Home > The Shell Game (Fox and O'Hare 0.25)(3)

The Shell Game (Fox and O'Hare 0.25)(3)
Janet Evanovich, Lee Goldberg

He clicked his stopwatch. The Jefferson Boulevard ramp onto the 405 freeway was a quarter mile away, which was about sixteen seconds. The timing was very important. It was the first of three consecutive on-ramps feeding into the northbound 405 from the Marina Freeway interchange.

Nick drove underneath the overpass and, as he emerged into the sunlight again, he glanced to his right where a blue Toyota Camry raced down the Jefferson on-ramp. The car was driven by an Asian woman in her thirties, wearing a straw porkpie hat and big sunglasses. She yawned at Nick and merged into the traffic behind him. He glanced at the stopwatch. Sixteen seconds. Perfect. He clicked the stopwatch again.

“Right on time,” Nick said.

“This is so boring,” the Asian woman said.

Her name was Wendy Rhee, and she was the best getaway driver in Seoul, maybe in all of Asia. Now she was ready to conquer America.

“It’s no fun driving if someone isn’t chasing you,” Wendy said. “Cars need gasoline, and I need adrenaline. I’m tempted to rear-end someone and speed away just to stay awake.”

“You have eight seconds, Artie,” Nick said as he approached the on-ramp where traffic from the westbound Marina Freeway funneled cars onto the northbound 405.

“Out of my way!” Artie Sondel yelled in his thick Bronx accent, not at Nick but at the car in front of him. “You’re driving a car, not sitting on the can.”

Artie leaned on his horn. Nick looked to his right and saw the silver Ford Explorer Artie was driving. It was stuck on the on-ramp behind two slow-moving cars.

Artie swore, veered onto the weedy embankment, and sped past the two cars with his Explorer tipped at a precarious angle. It was typical Artie. He’d spent twenty years driving a taxi in Manhattan, so he was an expert at urban guerilla driving.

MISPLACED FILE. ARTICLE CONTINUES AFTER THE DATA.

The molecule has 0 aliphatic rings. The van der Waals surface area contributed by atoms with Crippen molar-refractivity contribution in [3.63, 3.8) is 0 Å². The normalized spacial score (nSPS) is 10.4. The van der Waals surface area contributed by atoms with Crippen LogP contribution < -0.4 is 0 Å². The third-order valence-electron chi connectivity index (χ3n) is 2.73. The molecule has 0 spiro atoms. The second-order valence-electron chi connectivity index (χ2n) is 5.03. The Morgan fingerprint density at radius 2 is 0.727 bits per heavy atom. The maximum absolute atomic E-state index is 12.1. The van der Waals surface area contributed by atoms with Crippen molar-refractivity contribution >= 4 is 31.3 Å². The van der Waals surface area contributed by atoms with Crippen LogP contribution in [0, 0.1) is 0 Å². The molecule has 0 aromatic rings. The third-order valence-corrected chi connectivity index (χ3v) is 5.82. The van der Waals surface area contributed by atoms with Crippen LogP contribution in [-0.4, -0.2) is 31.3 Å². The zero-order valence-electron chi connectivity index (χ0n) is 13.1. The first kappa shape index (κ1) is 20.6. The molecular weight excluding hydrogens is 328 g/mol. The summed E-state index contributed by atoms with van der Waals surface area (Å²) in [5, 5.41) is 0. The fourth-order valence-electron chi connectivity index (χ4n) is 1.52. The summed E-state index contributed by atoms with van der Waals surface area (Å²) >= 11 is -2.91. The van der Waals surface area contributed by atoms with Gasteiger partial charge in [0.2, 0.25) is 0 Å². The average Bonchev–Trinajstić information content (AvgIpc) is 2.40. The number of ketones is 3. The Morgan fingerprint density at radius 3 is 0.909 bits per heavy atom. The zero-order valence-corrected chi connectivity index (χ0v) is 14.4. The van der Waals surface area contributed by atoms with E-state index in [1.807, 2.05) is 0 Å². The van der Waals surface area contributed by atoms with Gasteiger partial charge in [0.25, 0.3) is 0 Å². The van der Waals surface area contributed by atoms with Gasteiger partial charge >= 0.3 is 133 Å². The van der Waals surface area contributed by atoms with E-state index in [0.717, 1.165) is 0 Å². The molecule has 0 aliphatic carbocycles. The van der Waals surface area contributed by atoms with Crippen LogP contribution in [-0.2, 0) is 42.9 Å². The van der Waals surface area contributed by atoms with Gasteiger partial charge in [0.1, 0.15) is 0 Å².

Nick looked ahead. The on-ramp channeling the eastbound Marina Freeway traffic to the northbound 405 was coming up almost immediately. Evaristo Suarez’s black Lincoln Town Car was in sight, and Nick didn’t have to use the stopwatch to know Evaristo was going to hit his mark to the split second. Evaristo had learned to drive in the U.S. Army, transporting arms and supplies through Iraq on roads mined with improvised explosive devices. Precision timing and hair-trigger reflexes had kept him alive. The problem was, when he came back stateside, nothing else gave him the same thrill as driving those land-mined roads … except crime.

As Nick passed the on-ramp, the Lincoln merged into place behind him and in front of Wendy’s Camry. Artie’s SUV was two cars behind her. Nick led them off the 405 at the Wilshire Boulevard exit, turned right onto Wilshire, and then into the parking lot of the Federal Building. They parked side by side, got out of their cars, and gathered around Nick’s Mustang to talk.

Evaristo had a buzz cut and wore GI-issue desert cammies. Muscular and fit, he was a sharp contrast to the pudgy Artie, who wore an untucked aloha shirt for comfort and because he thought it hid his bulging belly. Wendy was small and dressed in a pink miniskirt, reminding Nick of a Hello Kitty doll come to life.

“Not bad for the first go-round,” Nick said, “but I want you all to keep practicing. We don’t have much time to get it right.”

“Two of us got it perfect,” Wendy said and hooked a thumb at Artie. “He’s the one who didn’t.”

“It could just as easily have been you who got stuck behind those two altacockers,” Artie said.

“Don’t nobody get a big head, because that’s what’ll get you killed,” Evaristo said. “Boom. You’re meat and applesauce.”

Wendy grimaced. “That’s gross.”

“That’s life,” Evaristo said. “People die.”

“Nobody is going to die on this job,” Nick said. “I have a strict no-bloodshed policy. We aren’t going to be carrying any loaded weapons.”

“The other guys will be,” Artie said.

“We aren’t going to give them any reason to use their guns. That’s why it’s important you keep practicing.” Nick nodded toward the Federal Building, which looked like an enormous tombstone with windows. “I’ve got to go. I have an important meeting.”

“You’re walking into the lion’s den,” Wendy said.

Nick shrugged into his suit jacket. “It’s the best way to know what all the lions are thinking. Klepper panicked the Getty, and the Getty asked for the FBI’s assistance. I need to know their plans, so I’m going to be a helpful team member.

Kate was working at erasing her shirt stain with a Tide to Go stick when her phone rang. It was Jessup, summoning her to his corner office.

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